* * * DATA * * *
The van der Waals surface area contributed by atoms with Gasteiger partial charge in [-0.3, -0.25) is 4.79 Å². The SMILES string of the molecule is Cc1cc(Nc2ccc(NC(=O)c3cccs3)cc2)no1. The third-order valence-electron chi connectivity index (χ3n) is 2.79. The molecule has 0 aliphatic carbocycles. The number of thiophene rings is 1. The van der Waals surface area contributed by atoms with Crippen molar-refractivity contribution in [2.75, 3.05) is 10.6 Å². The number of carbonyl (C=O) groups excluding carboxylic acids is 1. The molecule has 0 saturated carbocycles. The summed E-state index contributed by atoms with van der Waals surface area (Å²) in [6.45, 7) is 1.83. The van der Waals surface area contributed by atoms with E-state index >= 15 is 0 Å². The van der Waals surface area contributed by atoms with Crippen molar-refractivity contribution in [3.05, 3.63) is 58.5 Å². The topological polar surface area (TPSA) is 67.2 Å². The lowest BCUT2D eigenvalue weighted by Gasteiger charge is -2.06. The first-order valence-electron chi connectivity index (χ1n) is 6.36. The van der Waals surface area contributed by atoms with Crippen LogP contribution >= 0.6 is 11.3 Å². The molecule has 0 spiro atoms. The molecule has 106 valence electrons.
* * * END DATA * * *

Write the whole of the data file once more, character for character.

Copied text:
The van der Waals surface area contributed by atoms with Gasteiger partial charge in [-0.3, -0.25) is 4.79 Å². The SMILES string of the molecule is Cc1cc(Nc2ccc(NC(=O)c3cccs3)cc2)no1. The third-order valence-electron chi connectivity index (χ3n) is 2.79. The molecule has 0 aliphatic carbocycles. The number of thiophene rings is 1. The van der Waals surface area contributed by atoms with Crippen molar-refractivity contribution in [2.75, 3.05) is 10.6 Å². The number of carbonyl (C=O) groups excluding carboxylic acids is 1. The molecule has 0 saturated carbocycles. The summed E-state index contributed by atoms with van der Waals surface area (Å²) in [6.45, 7) is 1.83. The van der Waals surface area contributed by atoms with E-state index >= 15 is 0 Å². The van der Waals surface area contributed by atoms with Crippen molar-refractivity contribution in [3.05, 3.63) is 58.5 Å². The topological polar surface area (TPSA) is 67.2 Å². The lowest BCUT2D eigenvalue weighted by Gasteiger charge is -2.06. The first-order valence-electron chi connectivity index (χ1n) is 6.36. The van der Waals surface area contributed by atoms with Crippen LogP contribution >= 0.6 is 11.3 Å². The molecule has 0 spiro atoms. The molecule has 106 valence electrons.